Greetings from Alfred’s Kingdom.

Taken TODAY. A full week after “Storm Alfred”. That’s a suburban street you’re looking at folks. The dirt path on the left is where people drove around the downed tree for days (ruining those poor folk’s lawn) until the town tossed up those barricades. Wish they’d dealt with the tree instead!

Greetings, from a still (kind of) powerless home in Connecticut.

I’ve been able to obtain the use of a generator for now, and amazingly, even though I don’t have electricity, my internet still works. So, powered by gasoline, here I am. In a warm house with one room operational, powered via heavy-duty extension chords.

The picture above is actually the end of my impassable street. No, I’m not a hillbilly, I actually live in a pretty commercialized suburban town. If I hit the lights just right, I’m within two minutes drive of a handful of malls, tons of restaurants, gas stations, etc. But due to the massive scale of the devastation here in CT, the fallen tree at the end of my street still hasn’t been addressed, and who knows when it will be.

I’ve lived in Connecticut my entire life, and this is the most devastating storm I’ve ever seen. Not in terms of snowfall, actually. In terms of snow, “Alfred” probably wouldn’t even crack the top twenty. But due to the fact that it came so early, “Alfred” was enormously destructive.

You see, the trees still had their leaves.

“Alfred” – at least in my part of the State – only dropped about 6 inches of snow. 8 tops. But as anyone who lives in wintry areas can tell you, not all snow is created equal. Sometimes you get the light, fluffy, cotton stuff, and sometimes you get the freshly poured cement. The snow that “Alfred” delivered was definitely the latter, and when it caught up in the canopy of leaves and accumulated, the weight was too much for the trees to bear.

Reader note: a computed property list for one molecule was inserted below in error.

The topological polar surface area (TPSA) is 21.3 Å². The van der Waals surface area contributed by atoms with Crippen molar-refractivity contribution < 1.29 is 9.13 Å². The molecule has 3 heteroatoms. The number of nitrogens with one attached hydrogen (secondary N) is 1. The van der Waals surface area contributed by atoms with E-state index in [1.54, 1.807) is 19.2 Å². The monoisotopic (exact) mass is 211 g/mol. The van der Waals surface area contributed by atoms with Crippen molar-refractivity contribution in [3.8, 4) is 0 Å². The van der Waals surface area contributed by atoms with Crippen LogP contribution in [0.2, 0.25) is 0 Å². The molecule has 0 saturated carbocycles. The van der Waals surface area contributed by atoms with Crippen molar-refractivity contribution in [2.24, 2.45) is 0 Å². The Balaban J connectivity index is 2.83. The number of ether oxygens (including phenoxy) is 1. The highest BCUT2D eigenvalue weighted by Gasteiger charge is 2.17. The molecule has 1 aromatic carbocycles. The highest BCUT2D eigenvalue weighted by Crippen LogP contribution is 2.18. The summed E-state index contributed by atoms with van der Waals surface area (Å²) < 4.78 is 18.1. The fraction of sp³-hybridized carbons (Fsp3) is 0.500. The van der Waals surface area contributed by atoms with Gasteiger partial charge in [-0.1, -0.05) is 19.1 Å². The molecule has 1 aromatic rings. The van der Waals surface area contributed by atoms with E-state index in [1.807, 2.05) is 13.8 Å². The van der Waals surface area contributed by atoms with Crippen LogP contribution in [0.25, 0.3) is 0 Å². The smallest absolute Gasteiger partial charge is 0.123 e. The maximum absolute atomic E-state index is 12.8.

I spent Saturday night wondering if I would make it through the night alive. The power had gone out hours earlier, and with no sound and no light you couldn’t help but hear every cracking branch, every falling tree. Thankfully the two Housecrushers in my front yard withstood the storm. This tree (pictured to the right) out back didn’t fare so well. Thankfully it fell parallel to the house and not on it.

The rest of the street, and the state as a whole didn’t fare as well. I woke up to several downed lines, and neighbors houses that had significant limbs down on them, and one with a tree down on it. Thankfully, neither incurred any damage.

We were all out of power though. And heat. And cell phone service. I got in my car and drove south in order to find a spot to grab some coffee and upload my Sunday post, and that’s when I realized how bad it was. Town after town after town completely blacked out. I drove all the way down to Newington and stopped at six or seven towns along the way… all blacked out.

My sister needed to find a hotel room for her family to stay in, so we drove north into Mass. On the way, we stopped in to a local Stop and Shop which was open and running on generator power. It was like something you’d see out of a post apocalyptic movie. Dimly lit. Shelves empty, yet really crowded… people jockeying to get at the canned goods. It was crazy.